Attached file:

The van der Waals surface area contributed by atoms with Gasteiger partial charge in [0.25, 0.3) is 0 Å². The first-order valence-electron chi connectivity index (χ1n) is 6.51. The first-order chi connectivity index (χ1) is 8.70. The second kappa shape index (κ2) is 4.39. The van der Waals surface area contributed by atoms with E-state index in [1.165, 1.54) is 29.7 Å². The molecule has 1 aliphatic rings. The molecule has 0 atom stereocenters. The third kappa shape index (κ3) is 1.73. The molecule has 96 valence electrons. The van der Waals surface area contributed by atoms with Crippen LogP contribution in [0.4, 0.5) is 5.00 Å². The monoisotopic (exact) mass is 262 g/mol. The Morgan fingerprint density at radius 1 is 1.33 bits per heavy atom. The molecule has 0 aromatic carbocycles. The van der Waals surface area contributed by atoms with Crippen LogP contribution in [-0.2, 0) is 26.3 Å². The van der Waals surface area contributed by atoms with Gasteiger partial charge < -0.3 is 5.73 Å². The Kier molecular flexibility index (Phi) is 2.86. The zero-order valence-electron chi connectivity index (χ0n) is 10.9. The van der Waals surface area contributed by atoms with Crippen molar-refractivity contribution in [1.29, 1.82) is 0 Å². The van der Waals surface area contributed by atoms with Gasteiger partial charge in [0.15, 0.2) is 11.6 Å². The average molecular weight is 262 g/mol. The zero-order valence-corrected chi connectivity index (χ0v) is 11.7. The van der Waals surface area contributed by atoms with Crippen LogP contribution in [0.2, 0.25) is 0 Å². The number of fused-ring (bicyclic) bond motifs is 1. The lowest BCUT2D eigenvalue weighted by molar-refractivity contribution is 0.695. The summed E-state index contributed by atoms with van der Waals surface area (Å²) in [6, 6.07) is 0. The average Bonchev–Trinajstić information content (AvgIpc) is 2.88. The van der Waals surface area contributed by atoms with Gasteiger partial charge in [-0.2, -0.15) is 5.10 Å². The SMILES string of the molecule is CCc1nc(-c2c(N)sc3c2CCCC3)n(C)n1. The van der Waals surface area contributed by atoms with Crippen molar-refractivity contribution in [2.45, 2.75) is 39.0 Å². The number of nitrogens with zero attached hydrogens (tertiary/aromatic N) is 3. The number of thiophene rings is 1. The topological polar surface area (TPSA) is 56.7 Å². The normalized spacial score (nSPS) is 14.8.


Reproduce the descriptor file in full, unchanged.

The van der Waals surface area contributed by atoms with Gasteiger partial charge in [0.25, 0.3) is 0 Å². The first-order valence-electron chi connectivity index (χ1n) is 6.51. The first-order chi connectivity index (χ1) is 8.70. The second kappa shape index (κ2) is 4.39. The van der Waals surface area contributed by atoms with E-state index in [1.165, 1.54) is 29.7 Å². The molecule has 1 aliphatic rings. The molecule has 0 atom stereocenters. The third kappa shape index (κ3) is 1.73. The molecule has 96 valence electrons. The van der Waals surface area contributed by atoms with Crippen LogP contribution in [0.4, 0.5) is 5.00 Å². The monoisotopic (exact) mass is 262 g/mol. The Morgan fingerprint density at radius 1 is 1.33 bits per heavy atom. The molecule has 0 aromatic carbocycles. The van der Waals surface area contributed by atoms with Crippen LogP contribution in [-0.2, 0) is 26.3 Å². The van der Waals surface area contributed by atoms with Gasteiger partial charge < -0.3 is 5.73 Å². The Kier molecular flexibility index (Phi) is 2.86. The zero-order valence-electron chi connectivity index (χ0n) is 10.9. The van der Waals surface area contributed by atoms with Crippen molar-refractivity contribution in [1.29, 1.82) is 0 Å². The van der Waals surface area contributed by atoms with Gasteiger partial charge in [0.15, 0.2) is 11.6 Å². The average molecular weight is 262 g/mol. The zero-order valence-corrected chi connectivity index (χ0v) is 11.7. The van der Waals surface area contributed by atoms with Crippen LogP contribution in [0.2, 0.25) is 0 Å². The number of fused-ring (bicyclic) bond motifs is 1. The lowest BCUT2D eigenvalue weighted by molar-refractivity contribution is 0.695. The summed E-state index contributed by atoms with van der Waals surface area (Å²) in [6, 6.07) is 0. The average Bonchev–Trinajstić information content (AvgIpc) is 2.88. The van der Waals surface area contributed by atoms with Gasteiger partial charge in [-0.2, -0.15) is 5.10 Å². The SMILES string of the molecule is CCc1nc(-c2c(N)sc3c2CCCC3)n(C)n1. The van der Waals surface area contributed by atoms with Crippen molar-refractivity contribution in [2.45, 2.75) is 39.0 Å². The number of nitrogens with zero attached hydrogens (tertiary/aromatic N) is 3. The number of thiophene rings is 1. The topological polar surface area (TPSA) is 56.7 Å². The normalized spacial score (nSPS) is 14.8.